Using analytics in the supply chain has the most potential to dramatically reduce costs of supply chain management, as well as minimizing supply chain disruption. Unfortunately, the upfront investment costs for deploying the technology necessary to use analytics can be difficult to justify, so Warehouse Managers need to know a few things about house analytics to enable the minimization of supply chain disruptions. This insight can be used to improve supplier relationships and gain shareholder support for new system implementations, upgrades, and additional use of modern technology.
The Problem: E-Commerce Data is Almost Overwhelming
Today’s supply chains, including those using small or nonexistent omnichannel supply chains, generate a mountain of data. Unfortunately, the amount of generated data is difficult to comprehend, and even more difficult to analyze. This is where analytics come into play. Analytics are crucial stepping stones in minimizing supply chain disruption, says Supply Chain Management Review; however, disparate systems result in inconsistencies. Analytics is only as effective as its weakest link, so failure to integrate all systems will lead to unforeseen issues and additional disruptions in the supply chain.
[WHITE PAPER] The Top Supply Chain Trends that Will Impact Supply Chain Management in 2018
The Solution: Minimizing Supply Chain Disruption Requires Analytics
The only way to successfully minimize supply chain disruption is through continuous improvement. Continuous improvement can permeate every aspect of supply chain management, ranging from vendor management to reverse logistics. Warehouse Managers should focus on integrating systems and connecting existing systems to an analytics platform. Since the modern world is heavily focused on cloud-based technology, analytics platforms often exist in the cloud as well. Thus, the Warehouse Manager should work to bring their systems into the 21st century by connecting systems to the Internet of Things (IoT).
The Reward: Additional Benefits of Analytics in the Supply Chain
Analytics in the supply chain can have hundreds of potential benefits, but some of the most notable effects of deploying analytics in the supply chain include the following:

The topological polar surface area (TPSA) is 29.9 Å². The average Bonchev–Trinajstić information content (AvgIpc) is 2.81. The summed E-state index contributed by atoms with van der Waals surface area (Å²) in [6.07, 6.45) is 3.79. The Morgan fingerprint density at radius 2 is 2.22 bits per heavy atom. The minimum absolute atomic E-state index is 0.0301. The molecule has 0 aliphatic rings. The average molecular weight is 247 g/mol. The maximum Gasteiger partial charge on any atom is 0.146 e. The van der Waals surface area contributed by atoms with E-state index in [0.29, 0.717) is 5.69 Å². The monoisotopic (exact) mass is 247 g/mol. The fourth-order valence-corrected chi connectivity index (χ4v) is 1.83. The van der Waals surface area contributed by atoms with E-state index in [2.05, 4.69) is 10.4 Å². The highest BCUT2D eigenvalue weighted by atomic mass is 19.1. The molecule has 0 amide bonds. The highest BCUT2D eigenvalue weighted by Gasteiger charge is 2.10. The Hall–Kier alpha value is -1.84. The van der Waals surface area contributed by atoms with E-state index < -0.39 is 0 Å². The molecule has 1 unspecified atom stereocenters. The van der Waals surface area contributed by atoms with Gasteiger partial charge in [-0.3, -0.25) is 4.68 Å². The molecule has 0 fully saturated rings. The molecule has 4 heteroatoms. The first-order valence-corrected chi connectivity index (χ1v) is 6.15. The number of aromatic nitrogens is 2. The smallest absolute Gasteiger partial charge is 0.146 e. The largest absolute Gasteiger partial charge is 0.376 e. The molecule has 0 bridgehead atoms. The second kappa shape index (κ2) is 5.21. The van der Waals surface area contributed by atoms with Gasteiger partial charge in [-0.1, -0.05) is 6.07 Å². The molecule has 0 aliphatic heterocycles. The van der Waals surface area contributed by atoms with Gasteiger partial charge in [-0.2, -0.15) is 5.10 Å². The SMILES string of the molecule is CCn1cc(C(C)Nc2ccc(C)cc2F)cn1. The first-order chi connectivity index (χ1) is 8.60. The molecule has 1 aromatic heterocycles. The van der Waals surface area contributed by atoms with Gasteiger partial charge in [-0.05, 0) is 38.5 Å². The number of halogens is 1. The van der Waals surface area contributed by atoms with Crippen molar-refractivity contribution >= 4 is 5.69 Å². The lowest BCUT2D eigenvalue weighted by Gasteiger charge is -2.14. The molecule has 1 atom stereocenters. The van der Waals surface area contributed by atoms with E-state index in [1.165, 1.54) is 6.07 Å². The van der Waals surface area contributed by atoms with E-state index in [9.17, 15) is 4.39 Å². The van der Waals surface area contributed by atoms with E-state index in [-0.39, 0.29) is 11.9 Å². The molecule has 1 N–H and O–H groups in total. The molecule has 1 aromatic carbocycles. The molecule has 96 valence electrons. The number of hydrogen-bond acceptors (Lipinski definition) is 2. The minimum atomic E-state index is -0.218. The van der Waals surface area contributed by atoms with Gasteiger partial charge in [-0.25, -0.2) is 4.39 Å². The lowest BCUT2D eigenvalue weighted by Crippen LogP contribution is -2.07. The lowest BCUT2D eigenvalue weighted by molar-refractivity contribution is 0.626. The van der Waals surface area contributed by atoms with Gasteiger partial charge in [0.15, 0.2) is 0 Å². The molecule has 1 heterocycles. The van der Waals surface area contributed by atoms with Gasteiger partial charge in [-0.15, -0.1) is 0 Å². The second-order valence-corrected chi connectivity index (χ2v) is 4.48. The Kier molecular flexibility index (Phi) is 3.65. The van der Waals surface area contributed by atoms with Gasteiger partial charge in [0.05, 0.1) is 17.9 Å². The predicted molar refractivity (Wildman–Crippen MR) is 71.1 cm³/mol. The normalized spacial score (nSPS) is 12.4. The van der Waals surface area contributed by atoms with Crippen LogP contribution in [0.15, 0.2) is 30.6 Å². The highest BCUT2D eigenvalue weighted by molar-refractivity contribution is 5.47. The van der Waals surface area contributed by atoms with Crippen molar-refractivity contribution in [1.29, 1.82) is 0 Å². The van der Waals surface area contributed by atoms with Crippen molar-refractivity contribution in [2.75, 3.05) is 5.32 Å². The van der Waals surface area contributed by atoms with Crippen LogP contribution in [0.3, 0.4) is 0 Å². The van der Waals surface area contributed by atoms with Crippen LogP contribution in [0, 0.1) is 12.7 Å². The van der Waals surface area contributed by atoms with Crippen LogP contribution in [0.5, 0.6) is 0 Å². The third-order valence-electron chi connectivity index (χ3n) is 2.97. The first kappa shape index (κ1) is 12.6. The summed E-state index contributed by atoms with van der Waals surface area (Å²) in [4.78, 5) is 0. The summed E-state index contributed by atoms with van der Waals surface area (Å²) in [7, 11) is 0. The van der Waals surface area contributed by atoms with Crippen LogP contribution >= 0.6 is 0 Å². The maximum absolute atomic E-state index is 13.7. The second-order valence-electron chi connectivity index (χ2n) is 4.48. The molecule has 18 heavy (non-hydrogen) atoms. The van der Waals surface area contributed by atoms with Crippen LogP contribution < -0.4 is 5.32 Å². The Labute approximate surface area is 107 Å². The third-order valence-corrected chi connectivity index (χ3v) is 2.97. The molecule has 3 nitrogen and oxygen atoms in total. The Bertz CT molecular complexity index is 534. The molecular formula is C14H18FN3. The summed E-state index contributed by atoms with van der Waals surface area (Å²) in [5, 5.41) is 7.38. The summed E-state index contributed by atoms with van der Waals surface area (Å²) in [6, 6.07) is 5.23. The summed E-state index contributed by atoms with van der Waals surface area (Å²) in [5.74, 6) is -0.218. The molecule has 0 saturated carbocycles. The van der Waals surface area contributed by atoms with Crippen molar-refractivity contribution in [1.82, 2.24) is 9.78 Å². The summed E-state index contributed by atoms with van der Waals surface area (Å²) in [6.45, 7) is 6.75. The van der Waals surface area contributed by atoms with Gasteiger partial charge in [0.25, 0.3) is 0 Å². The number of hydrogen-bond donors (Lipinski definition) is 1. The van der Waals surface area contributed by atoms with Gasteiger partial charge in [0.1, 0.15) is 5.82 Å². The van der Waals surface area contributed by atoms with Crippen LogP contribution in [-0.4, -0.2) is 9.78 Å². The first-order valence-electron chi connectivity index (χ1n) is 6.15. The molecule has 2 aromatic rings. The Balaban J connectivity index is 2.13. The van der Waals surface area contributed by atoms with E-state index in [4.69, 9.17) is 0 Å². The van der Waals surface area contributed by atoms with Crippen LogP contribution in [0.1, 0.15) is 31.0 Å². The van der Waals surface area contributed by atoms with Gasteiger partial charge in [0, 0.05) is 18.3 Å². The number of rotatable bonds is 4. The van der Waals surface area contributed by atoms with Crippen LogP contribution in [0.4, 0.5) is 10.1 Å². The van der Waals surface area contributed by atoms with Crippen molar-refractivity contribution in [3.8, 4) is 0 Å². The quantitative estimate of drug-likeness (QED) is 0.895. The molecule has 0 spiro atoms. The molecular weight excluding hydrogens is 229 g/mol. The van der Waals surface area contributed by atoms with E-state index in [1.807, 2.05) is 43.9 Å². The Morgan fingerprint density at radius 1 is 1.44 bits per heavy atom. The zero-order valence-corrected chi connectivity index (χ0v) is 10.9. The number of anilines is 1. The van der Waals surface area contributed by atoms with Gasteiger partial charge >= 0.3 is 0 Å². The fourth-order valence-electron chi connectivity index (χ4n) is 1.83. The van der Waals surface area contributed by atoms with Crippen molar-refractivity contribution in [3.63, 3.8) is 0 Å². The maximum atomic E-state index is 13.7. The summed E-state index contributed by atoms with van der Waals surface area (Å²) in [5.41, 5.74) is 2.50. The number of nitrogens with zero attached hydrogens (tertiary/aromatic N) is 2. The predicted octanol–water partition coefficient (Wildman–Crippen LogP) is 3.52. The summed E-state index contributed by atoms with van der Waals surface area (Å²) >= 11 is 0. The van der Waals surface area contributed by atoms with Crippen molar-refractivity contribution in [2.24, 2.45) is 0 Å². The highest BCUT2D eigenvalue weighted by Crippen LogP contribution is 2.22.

- Lower overhead expenses. Analytics in the supply chain can be used to analyze the costs associated with supply chain management and inventory management. By identifying the actual expenses versus decreases to expenses, analytics can provide Warehouse Managers with actionable insights to lower operating expenses.
- Better forecasting. Having the ability to know when product will be needed and where is a common hallmark of a truly omnichannel supply chain. Analytics in the supply chain allows for better demand forecasting, reports Supply Chain 24/7. Depending on the degree of analytics used, as well as the ability to access it and analyze information from both consumer facing and business facing platforms, Warehouse Managers can move product between distribution centers, regional warehouses, brick-and-mortar stores, and every other potential channel.
- Real-time visibility and accountability into product location. Since customer experience is everything in the modern supply chain, analytics can be used to improve real-time visibility and accountability into freight and product location. If something occurs that will result in an unforeseen delay, such as weather-related events, analytics can be used to identify the best course of action to avoid negative customer experience, and if possible, analytics can be used to avoid this issue in its entirety. In other words, analytics could be used to identify potential weather-related risks to a given shipment and select an alternate route.
- Collaboration with other supply chain partners. Analytics in the supply chain also help to improve collaboration by allowing Warehouse Managers to identify strengths and weaknesses within their existing supply chain partnerships.
- Innovative inventory management in order fulfillment strategies, such as slotting optimization and waveless picking, can be used to improve labor productivity and reduce the costs associated with order fulfillment, inventory carrying, and returns management. Essentially, getting products to customers faster, accurately, and without additional cost will reduce returns management at the same time.
Use Analytics to Supercharge Your Supply Chain Today
The value of analytics is undisputed, and given that the number of Internet-enabled devices, connected to the Internet of Things, is expected to climb into the trillions over the next decade, Warehouse Managers should focus on implementing analytics in the supply chain today. Failure to implement analytics throughout all aspects of supply chain management and activities could result in lost competitive advantage and additional costs to the company. Instead of taking the risk, give your organization the boost it needs by deploying analytics in the supply chain, integrating systems, and taking advantage of the newest technologies possible.